How To Sell Your Restaurant

How To Sell Your Restaurant

Selling Your Restaurant? Flexibility is Key

By Tom O’Brien

Thinking of selling your restaurant? In a market abundant with available restaurants, the ability to set your business apart from the multitude of other opportunities is essential. You’ll have the largest pool of qualified buyers, spend less time on the market and be rewarded with the best sale price. To achieve this, you would more than likely clean your facility from end to end. Tend to any deferred maintenance issues. Get your past and current financial information organized and readily available.

All of these efforts are diligent and will entice buyers, but is there anything else you can do to make your business more attractive?

Yes. Be open to financing a portion of the selling price.

In the past, many restaurant acquisitions were financed with the buyer utilizing the SBA 7(a) program. Although this program is currently available today, meeting lender’s loan criteria has become much more difficult. There is no real, tangible collateral in a typical business transaction, so the lender will heavily weigh the past performance and profitability of the business, as well as the experience of the buyer to repay the loan. With the lack of lending sources and tighter lending requirements in play, many restaurants will not qualify for financing.

When financing a portion of the purchase price you will be acting as the bank. Just like a bank, you will want to investigate the creditworthiness of the buyer. Ask the buyer for a credit report, personal financial statement and resume describing their past business or restaurant experience. Understand what the buyer intends to do with the business. If they intend on changing the business concept rather than running it status quo, there is additional risk to you if you have to take it back. Make sure that the buyer has enough operating capital after your required down payment to cover licensing, permits, inventory and day to day operations. Selling your business to someone with no cash reserves is a recipe for failure. The promissory note is typically secured by UCC-1 financing statement, UCC-2 fixture filing and security agreement covering the furniture, fixtures and equipment used in the business. If the buyer forms a corporation or LLC to purchase the business, require a personal guaranty—a collateral agreement to answer for debt in case the buyer defaults.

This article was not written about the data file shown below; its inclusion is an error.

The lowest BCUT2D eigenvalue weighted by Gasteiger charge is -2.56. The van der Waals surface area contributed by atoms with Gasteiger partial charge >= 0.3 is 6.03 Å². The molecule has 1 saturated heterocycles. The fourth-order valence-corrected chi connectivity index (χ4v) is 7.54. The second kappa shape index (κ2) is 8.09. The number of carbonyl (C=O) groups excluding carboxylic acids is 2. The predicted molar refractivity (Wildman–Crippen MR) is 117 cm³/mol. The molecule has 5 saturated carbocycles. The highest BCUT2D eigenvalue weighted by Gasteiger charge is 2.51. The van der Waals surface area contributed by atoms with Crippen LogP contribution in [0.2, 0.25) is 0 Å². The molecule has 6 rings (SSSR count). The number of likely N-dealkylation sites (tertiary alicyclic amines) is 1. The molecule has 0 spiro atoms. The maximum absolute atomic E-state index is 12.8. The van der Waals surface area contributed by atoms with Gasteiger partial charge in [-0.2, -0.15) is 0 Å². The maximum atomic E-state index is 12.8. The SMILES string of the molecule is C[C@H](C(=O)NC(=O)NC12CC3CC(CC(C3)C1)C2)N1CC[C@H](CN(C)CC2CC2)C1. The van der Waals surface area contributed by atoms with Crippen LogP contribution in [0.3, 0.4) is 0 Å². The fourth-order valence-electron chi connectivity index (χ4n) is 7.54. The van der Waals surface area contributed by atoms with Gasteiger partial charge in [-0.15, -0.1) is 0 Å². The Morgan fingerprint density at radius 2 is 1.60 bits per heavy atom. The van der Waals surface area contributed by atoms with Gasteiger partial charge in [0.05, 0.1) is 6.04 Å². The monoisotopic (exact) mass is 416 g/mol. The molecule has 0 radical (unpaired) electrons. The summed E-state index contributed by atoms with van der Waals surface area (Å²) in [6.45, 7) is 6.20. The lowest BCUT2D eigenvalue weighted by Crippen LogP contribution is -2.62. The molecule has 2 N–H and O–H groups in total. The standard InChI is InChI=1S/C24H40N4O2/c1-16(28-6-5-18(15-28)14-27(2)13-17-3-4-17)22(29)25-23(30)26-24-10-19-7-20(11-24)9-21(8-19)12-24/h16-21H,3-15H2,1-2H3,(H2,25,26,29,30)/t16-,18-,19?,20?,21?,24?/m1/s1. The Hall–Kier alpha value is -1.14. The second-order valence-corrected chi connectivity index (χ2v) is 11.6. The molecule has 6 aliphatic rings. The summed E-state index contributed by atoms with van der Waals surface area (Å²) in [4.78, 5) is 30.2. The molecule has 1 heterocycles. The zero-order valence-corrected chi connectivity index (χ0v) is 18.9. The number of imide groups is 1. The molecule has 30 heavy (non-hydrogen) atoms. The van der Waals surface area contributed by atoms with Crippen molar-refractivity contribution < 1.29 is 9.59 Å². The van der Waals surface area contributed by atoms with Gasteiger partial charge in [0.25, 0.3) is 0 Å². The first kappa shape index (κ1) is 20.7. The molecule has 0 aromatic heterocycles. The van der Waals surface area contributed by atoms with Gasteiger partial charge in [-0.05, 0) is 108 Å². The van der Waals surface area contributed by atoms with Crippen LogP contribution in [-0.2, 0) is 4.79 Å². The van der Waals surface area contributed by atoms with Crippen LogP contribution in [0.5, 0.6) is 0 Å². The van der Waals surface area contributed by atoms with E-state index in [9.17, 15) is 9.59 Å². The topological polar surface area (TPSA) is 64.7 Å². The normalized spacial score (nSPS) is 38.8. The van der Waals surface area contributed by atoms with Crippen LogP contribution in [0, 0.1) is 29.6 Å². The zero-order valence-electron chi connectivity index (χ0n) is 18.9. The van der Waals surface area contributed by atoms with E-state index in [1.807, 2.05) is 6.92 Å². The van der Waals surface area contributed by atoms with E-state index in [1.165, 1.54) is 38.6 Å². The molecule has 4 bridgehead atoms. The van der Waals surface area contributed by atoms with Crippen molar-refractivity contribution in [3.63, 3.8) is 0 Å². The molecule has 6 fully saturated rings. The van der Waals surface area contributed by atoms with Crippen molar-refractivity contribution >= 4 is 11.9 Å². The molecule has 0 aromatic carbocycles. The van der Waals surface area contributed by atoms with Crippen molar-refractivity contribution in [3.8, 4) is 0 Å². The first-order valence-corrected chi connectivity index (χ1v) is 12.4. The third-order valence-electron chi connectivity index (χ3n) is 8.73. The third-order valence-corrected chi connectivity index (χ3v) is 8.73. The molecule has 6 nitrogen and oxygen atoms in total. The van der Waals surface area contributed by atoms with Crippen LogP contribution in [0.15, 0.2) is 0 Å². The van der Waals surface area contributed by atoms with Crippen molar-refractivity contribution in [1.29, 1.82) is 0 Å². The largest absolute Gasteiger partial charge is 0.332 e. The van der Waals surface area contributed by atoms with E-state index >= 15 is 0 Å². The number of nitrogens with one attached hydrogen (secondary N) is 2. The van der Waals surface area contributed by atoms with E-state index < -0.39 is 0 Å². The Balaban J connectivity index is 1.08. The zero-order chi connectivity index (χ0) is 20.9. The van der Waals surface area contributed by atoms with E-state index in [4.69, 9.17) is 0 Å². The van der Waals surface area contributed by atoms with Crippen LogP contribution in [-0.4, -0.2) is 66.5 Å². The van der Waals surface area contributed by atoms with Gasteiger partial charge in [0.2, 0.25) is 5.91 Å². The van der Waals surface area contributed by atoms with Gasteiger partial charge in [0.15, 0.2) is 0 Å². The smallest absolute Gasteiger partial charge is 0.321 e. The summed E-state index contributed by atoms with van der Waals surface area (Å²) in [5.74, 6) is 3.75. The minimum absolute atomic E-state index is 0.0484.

Another suggestion is to incorporate a cross-default clause. The cross-default clause ties the business premises lease to the promissory note. If the buyer defaults on the lease, it triggers a default in the promissory note and vice versa. Chances are the landlord is going to require you to stay on the lease as an additional guarantor anyway. If you are fortunate to receive all cash, try and limit your guarantee to the least possible time period. When carrying a note, you may want to insist on obtaining the right to re-enter the business premises in the event the buyer defaults on the lease or the promissory note. Consult legal counsel to make certain that you are secured and protected when financing a portion of the sale. In our current economic climate, seller financing can expand your selling potential to many more qualified buyers. It will give buyer confidence that the business will pay for itself. Usually, it will provide for a higher sales price in a shorter amount of time.

Tom O’Brien is an associate broker with Steele Development Corporation and a Washington Hospitality Association Consulting Network contributor. Food establishment permits are not transferable from the previous owner.


This article is an excerpt from the Handbook for Excellent Restaurant Operations (HERO), published by the Washington Hospitality Association.  Want a hard copy of the whole manual?  It’s one of the many benefits of becoming a member!  Find out more about joining the Washington Hospitality Association here.

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Categories: HERO